How to Create an Ironclad Rent Roll Template [Free Template]

Nate Smoyer
Mar 1, 2023

As a landlord, you understand the importance of staying organized and up to date with your rental income and expenses. However, doing this manually can be tedious and lead to costly mistakes.

Without a rent roll form, keeping an accurate accounting of your monthly rent payments and other expenses can be difficult. It could mean missing out on potential benefits or filing erroneous taxes — something no one wants!

Creating a rent roll template is an excellent way to ensure you accurately collect all necessary rental property information. It allows you to easily track your rental income and expenses so you can maximize your profits while ensuring compliance with financial and tax reporting.

In this article, you’ll learn what a rent roll report is, how it works, and how to create your own rent roll, including a template you can download for free.

What Is a Rent Roll?

A rent roll document is a rental business management tool for tracking a property's details, including its address, lease information, tenant details, and rental payments. Due to its extensive data, it's among the essential tools every landlord should have.

A rent roll can provide a landlord with answers to key questions, such as:

  • Do any of my tenants have a balance outstanding?
  • What is the current condition of my rental properties?
  • How long has each tenant held their lease agreement?
  • Are there any tenants who have payments outstanding or a history of late payments?
  • Who is responsible for utilities in the rental units?

A rent roll lets landlords and other stakeholders gain a quick and comprehensive overview of their real estate investments without manually searching through countless rental agreements.

It provides an up-to-date look at the status of tenants, their payment history, and other pertinent details such as utility responsibility and how long a tenant has held their lease agreement. All this information is consolidated into one convenient document, allowing easy access and analysis.

How Does a Rent Roll Differ from a Rent Ledger?

A rent roll is a document or record listing all tenants currently occupying units in a building or properties owned by the same landlord. It typically includes tenant names, rental amounts, payment history, and more.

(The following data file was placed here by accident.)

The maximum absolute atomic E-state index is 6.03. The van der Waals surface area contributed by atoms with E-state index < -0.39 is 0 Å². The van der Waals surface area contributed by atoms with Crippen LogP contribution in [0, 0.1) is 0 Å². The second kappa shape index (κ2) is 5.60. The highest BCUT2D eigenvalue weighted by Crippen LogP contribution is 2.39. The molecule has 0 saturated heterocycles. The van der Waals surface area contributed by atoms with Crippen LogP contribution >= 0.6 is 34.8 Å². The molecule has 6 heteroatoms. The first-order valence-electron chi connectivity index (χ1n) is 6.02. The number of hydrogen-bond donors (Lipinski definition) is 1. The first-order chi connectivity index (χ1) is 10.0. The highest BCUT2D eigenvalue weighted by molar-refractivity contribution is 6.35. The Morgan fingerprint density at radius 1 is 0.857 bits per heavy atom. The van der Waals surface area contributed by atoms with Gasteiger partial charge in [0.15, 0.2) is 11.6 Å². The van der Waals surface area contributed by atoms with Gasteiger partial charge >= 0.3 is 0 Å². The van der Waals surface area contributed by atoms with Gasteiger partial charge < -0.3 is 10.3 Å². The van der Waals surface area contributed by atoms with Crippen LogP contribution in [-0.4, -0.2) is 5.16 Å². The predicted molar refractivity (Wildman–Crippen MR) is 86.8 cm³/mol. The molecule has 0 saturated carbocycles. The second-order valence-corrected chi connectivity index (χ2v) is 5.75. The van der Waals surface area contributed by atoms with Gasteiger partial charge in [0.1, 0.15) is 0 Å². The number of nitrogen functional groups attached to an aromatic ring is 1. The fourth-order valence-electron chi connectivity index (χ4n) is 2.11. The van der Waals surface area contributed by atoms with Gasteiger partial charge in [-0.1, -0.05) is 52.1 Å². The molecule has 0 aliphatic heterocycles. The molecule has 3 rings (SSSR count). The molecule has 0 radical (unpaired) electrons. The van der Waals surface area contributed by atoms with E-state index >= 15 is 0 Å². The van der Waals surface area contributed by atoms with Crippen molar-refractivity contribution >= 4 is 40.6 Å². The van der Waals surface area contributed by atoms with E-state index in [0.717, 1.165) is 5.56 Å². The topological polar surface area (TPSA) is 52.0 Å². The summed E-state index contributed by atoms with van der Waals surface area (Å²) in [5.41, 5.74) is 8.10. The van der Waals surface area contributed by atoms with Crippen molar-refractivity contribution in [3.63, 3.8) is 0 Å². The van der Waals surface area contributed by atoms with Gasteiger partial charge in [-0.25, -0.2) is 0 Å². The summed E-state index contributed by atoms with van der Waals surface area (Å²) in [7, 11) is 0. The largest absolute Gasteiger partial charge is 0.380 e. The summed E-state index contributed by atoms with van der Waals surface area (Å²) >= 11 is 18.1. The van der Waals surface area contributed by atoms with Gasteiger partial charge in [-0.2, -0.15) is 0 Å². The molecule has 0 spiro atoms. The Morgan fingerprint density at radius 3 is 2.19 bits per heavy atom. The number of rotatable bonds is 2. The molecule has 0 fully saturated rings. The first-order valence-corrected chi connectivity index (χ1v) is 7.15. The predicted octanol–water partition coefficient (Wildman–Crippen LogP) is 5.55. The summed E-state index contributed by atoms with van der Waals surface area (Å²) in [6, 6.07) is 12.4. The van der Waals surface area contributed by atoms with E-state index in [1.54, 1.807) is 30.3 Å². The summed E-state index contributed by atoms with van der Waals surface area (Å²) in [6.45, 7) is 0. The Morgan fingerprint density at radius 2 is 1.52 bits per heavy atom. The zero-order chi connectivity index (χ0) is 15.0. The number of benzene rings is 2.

On the other hand, a rent ledger is a document or book used to track monthly income related to individual rental properties. It includes rent payments received, late fees charged, and notes associated with managing a property.

While both documents list important rental information in their own way, a rent roll summarizes it, while a rent ledger tracks it in greater detail.

How to Create a Rent Roll Template in Excel

Creating a rent roll template in Microsoft Excel can be an ideal way to keep track of rental income and any payments due. It’s particularly useful for landlords managing multiple properties and businesses leasing real estate.

With a rent roll, it’s easier to remain organized and efficient when dealing with tenants and other parties involved with the property. There are two main sections in a rent roll.


The heading of a rent roll typically includes basic information about the property, such as its address and identification number. It may also contain the landlord’s name, the property manager, and other relevant contact details.

This section is for quickly identifying properties, managing leases, and remaining organized. It includes details such as:

  • Owner’s name
  • Property manager name
  • Business office address
  • Lender name
  • Insurance company name

Property Information

Create columns and rows in your rent roll worksheet for the remaining property information. Each row must have a header listing details such as:

  • Tenant details (e.g., tenant’s name)
  • Unit type
  • Unit number
  • Size (square footage)
  • Number of rooms (e.g., number of beds and bathrooms)
  • The lease period (e.g., start date, end date, and renewal date)
  • Current rent amount
  • Additional rent amount (e.g., service charge)
  • Total rent amount